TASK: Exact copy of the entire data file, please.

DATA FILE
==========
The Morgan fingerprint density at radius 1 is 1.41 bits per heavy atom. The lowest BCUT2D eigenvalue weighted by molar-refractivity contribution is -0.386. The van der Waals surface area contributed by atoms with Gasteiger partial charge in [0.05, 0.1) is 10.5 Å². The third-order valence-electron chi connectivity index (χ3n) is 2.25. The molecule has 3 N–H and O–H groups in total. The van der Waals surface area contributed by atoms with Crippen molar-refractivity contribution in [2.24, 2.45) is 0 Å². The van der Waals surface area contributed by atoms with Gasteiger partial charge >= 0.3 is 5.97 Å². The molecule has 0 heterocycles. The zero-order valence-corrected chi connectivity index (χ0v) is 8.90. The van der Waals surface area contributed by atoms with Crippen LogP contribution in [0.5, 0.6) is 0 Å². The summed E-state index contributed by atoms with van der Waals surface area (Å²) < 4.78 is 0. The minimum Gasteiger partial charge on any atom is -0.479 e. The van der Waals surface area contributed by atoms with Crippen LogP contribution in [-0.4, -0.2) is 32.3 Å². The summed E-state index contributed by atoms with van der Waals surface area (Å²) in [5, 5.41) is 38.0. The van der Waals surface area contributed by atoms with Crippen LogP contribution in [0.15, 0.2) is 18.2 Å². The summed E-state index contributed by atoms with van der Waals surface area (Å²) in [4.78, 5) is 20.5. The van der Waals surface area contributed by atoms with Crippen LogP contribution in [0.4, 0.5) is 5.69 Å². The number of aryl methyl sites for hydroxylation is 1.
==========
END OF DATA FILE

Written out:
The Morgan fingerprint density at radius 1 is 1.41 bits per heavy atom. The lowest BCUT2D eigenvalue weighted by molar-refractivity contribution is -0.386. The van der Waals surface area contributed by atoms with Gasteiger partial charge in [0.05, 0.1) is 10.5 Å². The third-order valence-electron chi connectivity index (χ3n) is 2.25. The molecule has 3 N–H and O–H groups in total. The van der Waals surface area contributed by atoms with Crippen molar-refractivity contribution in [2.24, 2.45) is 0 Å². The van der Waals surface area contributed by atoms with Gasteiger partial charge >= 0.3 is 5.97 Å². The molecule has 0 heterocycles. The zero-order valence-corrected chi connectivity index (χ0v) is 8.90. The van der Waals surface area contributed by atoms with Crippen LogP contribution in [0.5, 0.6) is 0 Å². The summed E-state index contributed by atoms with van der Waals surface area (Å²) < 4.78 is 0. The minimum Gasteiger partial charge on any atom is -0.479 e. The van der Waals surface area contributed by atoms with Crippen LogP contribution in [-0.4, -0.2) is 32.3 Å². The summed E-state index contributed by atoms with van der Waals surface area (Å²) in [5, 5.41) is 38.0. The van der Waals surface area contributed by atoms with Crippen LogP contribution in [0.15, 0.2) is 18.2 Å². The summed E-state index contributed by atoms with van der Waals surface area (Å²) in [4.78, 5) is 20.5. The van der Waals surface area contributed by atoms with Crippen LogP contribution in [0.4, 0.5) is 5.69 Å². The number of aryl methyl sites for hydroxylation is 1.